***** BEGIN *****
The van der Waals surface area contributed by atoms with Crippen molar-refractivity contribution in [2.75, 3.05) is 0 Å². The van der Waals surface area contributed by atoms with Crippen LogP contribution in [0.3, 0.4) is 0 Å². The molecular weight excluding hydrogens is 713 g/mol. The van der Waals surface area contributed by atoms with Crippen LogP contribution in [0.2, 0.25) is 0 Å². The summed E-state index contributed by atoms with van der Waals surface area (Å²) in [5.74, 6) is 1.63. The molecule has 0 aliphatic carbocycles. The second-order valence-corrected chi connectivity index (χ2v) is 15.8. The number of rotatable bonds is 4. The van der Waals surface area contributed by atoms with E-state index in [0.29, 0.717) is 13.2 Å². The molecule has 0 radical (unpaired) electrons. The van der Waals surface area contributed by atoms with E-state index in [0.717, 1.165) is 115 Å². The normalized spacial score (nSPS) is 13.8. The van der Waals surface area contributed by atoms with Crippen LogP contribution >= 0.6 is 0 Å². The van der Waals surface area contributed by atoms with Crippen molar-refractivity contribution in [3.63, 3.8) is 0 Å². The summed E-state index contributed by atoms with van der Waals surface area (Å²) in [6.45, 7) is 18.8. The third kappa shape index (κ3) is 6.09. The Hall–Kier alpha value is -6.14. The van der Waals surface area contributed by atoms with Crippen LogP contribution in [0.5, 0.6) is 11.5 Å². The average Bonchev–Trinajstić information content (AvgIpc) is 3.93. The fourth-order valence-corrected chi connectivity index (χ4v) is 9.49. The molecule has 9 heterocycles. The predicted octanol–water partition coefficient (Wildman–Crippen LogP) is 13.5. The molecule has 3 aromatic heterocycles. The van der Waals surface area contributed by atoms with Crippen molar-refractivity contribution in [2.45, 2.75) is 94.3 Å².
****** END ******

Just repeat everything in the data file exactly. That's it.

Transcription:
The van der Waals surface area contributed by atoms with Crippen molar-refractivity contribution in [2.75, 3.05) is 0 Å². The van der Waals surface area contributed by atoms with Crippen LogP contribution in [0.3, 0.4) is 0 Å². The molecular weight excluding hydrogens is 713 g/mol. The van der Waals surface area contributed by atoms with Crippen LogP contribution in [0.2, 0.25) is 0 Å². The summed E-state index contributed by atoms with van der Waals surface area (Å²) in [5.74, 6) is 1.63. The molecule has 0 aliphatic carbocycles. The second-order valence-corrected chi connectivity index (χ2v) is 15.8. The number of rotatable bonds is 4. The van der Waals surface area contributed by atoms with E-state index in [0.29, 0.717) is 13.2 Å². The molecule has 0 radical (unpaired) electrons. The van der Waals surface area contributed by atoms with E-state index in [0.717, 1.165) is 115 Å². The normalized spacial score (nSPS) is 13.8. The van der Waals surface area contributed by atoms with Crippen LogP contribution >= 0.6 is 0 Å². The van der Waals surface area contributed by atoms with Crippen molar-refractivity contribution in [3.63, 3.8) is 0 Å². The summed E-state index contributed by atoms with van der Waals surface area (Å²) in [6.45, 7) is 18.8. The third kappa shape index (κ3) is 6.09. The Hall–Kier alpha value is -6.14. The van der Waals surface area contributed by atoms with Crippen LogP contribution in [0.5, 0.6) is 11.5 Å². The average Bonchev–Trinajstić information content (AvgIpc) is 3.93. The fourth-order valence-corrected chi connectivity index (χ4v) is 9.49. The molecule has 9 heterocycles. The predicted octanol–water partition coefficient (Wildman–Crippen LogP) is 13.5. The molecule has 3 aromatic heterocycles. The van der Waals surface area contributed by atoms with Crippen molar-refractivity contribution in [2.45, 2.75) is 94.3 Å².